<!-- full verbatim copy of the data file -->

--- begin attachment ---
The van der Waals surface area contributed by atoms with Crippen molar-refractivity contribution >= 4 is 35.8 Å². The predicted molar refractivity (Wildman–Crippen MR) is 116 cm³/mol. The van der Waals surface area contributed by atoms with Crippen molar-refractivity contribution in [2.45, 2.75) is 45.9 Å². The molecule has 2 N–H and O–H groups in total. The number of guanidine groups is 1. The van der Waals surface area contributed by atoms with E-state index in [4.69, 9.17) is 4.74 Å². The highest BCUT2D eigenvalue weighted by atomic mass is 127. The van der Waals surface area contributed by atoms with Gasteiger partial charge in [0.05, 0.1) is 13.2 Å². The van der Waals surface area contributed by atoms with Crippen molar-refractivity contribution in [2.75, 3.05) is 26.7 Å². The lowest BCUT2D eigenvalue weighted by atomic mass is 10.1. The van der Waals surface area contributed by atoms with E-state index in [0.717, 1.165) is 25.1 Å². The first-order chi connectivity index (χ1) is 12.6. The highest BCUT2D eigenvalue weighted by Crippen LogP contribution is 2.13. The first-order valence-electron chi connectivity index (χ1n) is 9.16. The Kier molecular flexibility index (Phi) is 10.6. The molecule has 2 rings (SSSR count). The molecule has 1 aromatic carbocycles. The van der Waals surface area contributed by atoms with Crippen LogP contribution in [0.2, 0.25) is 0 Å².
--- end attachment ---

The van der Waals surface area contributed by atoms with Crippen molar-refractivity contribution >= 4 is 35.8 Å². The predicted molar refractivity (Wildman–Crippen MR) is 116 cm³/mol. The van der Waals surface area contributed by atoms with Crippen molar-refractivity contribution in [2.45, 2.75) is 45.9 Å². The molecule has 2 N–H and O–H groups in total. The number of guanidine groups is 1. The van der Waals surface area contributed by atoms with E-state index in [4.69, 9.17) is 4.74 Å². The highest BCUT2D eigenvalue weighted by atomic mass is 127. The van der Waals surface area contributed by atoms with Gasteiger partial charge in [0.05, 0.1) is 13.2 Å². The van der Waals surface area contributed by atoms with Crippen molar-refractivity contribution in [2.75, 3.05) is 26.7 Å². The lowest BCUT2D eigenvalue weighted by atomic mass is 10.1. The van der Waals surface area contributed by atoms with E-state index in [0.717, 1.165) is 25.1 Å². The first-order chi connectivity index (χ1) is 12.6. The highest BCUT2D eigenvalue weighted by Crippen LogP contribution is 2.13. The first-order valence-electron chi connectivity index (χ1n) is 9.16. The Kier molecular flexibility index (Phi) is 10.6. The molecule has 2 rings (SSSR count). The molecule has 1 aromatic carbocycles. The van der Waals surface area contributed by atoms with Crippen LogP contribution in [0.2, 0.25) is 0 Å².